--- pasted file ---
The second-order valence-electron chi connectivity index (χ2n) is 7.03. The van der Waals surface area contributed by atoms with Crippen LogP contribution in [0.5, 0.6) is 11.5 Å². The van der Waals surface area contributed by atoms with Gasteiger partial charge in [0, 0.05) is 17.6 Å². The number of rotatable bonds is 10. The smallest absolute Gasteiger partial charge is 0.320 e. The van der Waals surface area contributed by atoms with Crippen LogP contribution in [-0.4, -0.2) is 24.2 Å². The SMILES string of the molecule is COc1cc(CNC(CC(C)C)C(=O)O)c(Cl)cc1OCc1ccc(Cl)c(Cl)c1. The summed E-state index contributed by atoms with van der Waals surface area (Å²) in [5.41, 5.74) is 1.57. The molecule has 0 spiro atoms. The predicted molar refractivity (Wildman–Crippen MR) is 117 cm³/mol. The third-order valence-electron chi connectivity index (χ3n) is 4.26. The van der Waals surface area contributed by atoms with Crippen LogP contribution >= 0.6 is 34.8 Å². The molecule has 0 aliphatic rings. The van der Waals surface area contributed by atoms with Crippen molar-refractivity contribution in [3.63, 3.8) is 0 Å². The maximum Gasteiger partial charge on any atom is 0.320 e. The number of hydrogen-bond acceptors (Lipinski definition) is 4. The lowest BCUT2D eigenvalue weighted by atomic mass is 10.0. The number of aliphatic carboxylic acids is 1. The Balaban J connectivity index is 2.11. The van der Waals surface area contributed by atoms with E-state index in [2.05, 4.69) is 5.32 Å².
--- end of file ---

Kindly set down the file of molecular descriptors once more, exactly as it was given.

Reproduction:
The second-order valence-electron chi connectivity index (χ2n) is 7.03. The van der Waals surface area contributed by atoms with Crippen LogP contribution in [0.5, 0.6) is 11.5 Å². The van der Waals surface area contributed by atoms with Gasteiger partial charge in [0, 0.05) is 17.6 Å². The number of rotatable bonds is 10. The smallest absolute Gasteiger partial charge is 0.320 e. The van der Waals surface area contributed by atoms with Crippen LogP contribution in [-0.4, -0.2) is 24.2 Å². The SMILES string of the molecule is COc1cc(CNC(CC(C)C)C(=O)O)c(Cl)cc1OCc1ccc(Cl)c(Cl)c1. The summed E-state index contributed by atoms with van der Waals surface area (Å²) in [5.41, 5.74) is 1.57. The molecule has 0 spiro atoms. The predicted molar refractivity (Wildman–Crippen MR) is 117 cm³/mol. The third-order valence-electron chi connectivity index (χ3n) is 4.26. The van der Waals surface area contributed by atoms with Crippen LogP contribution >= 0.6 is 34.8 Å². The molecule has 0 aliphatic rings. The van der Waals surface area contributed by atoms with Crippen molar-refractivity contribution in [3.63, 3.8) is 0 Å². The maximum Gasteiger partial charge on any atom is 0.320 e. The number of hydrogen-bond acceptors (Lipinski definition) is 4. The lowest BCUT2D eigenvalue weighted by atomic mass is 10.0. The number of aliphatic carboxylic acids is 1. The Balaban J connectivity index is 2.11. The van der Waals surface area contributed by atoms with E-state index in [2.05, 4.69) is 5.32 Å².